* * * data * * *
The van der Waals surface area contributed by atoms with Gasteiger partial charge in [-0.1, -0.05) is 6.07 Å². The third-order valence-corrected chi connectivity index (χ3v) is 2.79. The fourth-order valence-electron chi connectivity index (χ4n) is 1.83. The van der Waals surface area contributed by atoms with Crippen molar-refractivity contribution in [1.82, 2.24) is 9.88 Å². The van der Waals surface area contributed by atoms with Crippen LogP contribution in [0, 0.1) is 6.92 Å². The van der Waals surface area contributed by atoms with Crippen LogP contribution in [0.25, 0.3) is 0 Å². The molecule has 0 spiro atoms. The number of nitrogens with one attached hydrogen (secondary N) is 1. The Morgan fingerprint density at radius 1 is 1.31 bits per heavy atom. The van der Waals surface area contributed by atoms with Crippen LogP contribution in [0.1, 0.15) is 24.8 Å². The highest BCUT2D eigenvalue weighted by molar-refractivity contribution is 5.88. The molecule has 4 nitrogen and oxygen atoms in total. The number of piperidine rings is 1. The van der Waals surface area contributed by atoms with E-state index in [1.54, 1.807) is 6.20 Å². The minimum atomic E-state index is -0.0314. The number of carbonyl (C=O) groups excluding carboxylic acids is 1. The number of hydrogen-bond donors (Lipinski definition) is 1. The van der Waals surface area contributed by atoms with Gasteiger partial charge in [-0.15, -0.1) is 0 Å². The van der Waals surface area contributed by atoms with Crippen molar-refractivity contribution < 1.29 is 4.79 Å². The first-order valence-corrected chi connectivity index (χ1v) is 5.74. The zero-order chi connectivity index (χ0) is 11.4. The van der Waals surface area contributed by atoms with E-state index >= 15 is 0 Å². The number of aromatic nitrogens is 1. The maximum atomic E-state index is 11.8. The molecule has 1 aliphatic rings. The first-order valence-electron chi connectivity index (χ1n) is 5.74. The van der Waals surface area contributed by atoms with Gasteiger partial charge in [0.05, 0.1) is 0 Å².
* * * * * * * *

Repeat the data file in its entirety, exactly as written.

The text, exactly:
The van der Waals surface area contributed by atoms with Gasteiger partial charge in [-0.1, -0.05) is 6.07 Å². The third-order valence-corrected chi connectivity index (χ3v) is 2.79. The fourth-order valence-electron chi connectivity index (χ4n) is 1.83. The van der Waals surface area contributed by atoms with Crippen molar-refractivity contribution in [1.82, 2.24) is 9.88 Å². The van der Waals surface area contributed by atoms with Crippen LogP contribution in [0, 0.1) is 6.92 Å². The van der Waals surface area contributed by atoms with Crippen LogP contribution in [0.25, 0.3) is 0 Å². The molecule has 0 spiro atoms. The number of nitrogens with one attached hydrogen (secondary N) is 1. The Morgan fingerprint density at radius 1 is 1.31 bits per heavy atom. The van der Waals surface area contributed by atoms with Crippen LogP contribution in [0.1, 0.15) is 24.8 Å². The highest BCUT2D eigenvalue weighted by molar-refractivity contribution is 5.88. The molecule has 4 nitrogen and oxygen atoms in total. The number of piperidine rings is 1. The van der Waals surface area contributed by atoms with E-state index in [1.54, 1.807) is 6.20 Å². The minimum atomic E-state index is -0.0314. The number of carbonyl (C=O) groups excluding carboxylic acids is 1. The number of hydrogen-bond donors (Lipinski definition) is 1. The van der Waals surface area contributed by atoms with Gasteiger partial charge in [-0.15, -0.1) is 0 Å². The van der Waals surface area contributed by atoms with Crippen molar-refractivity contribution < 1.29 is 4.79 Å². The first-order valence-corrected chi connectivity index (χ1v) is 5.74. The zero-order chi connectivity index (χ0) is 11.4. The van der Waals surface area contributed by atoms with E-state index >= 15 is 0 Å². The number of aromatic nitrogens is 1. The maximum atomic E-state index is 11.8. The molecule has 1 aliphatic rings. The first-order valence-electron chi connectivity index (χ1n) is 5.74. The van der Waals surface area contributed by atoms with Gasteiger partial charge in [0.05, 0.1) is 0 Å².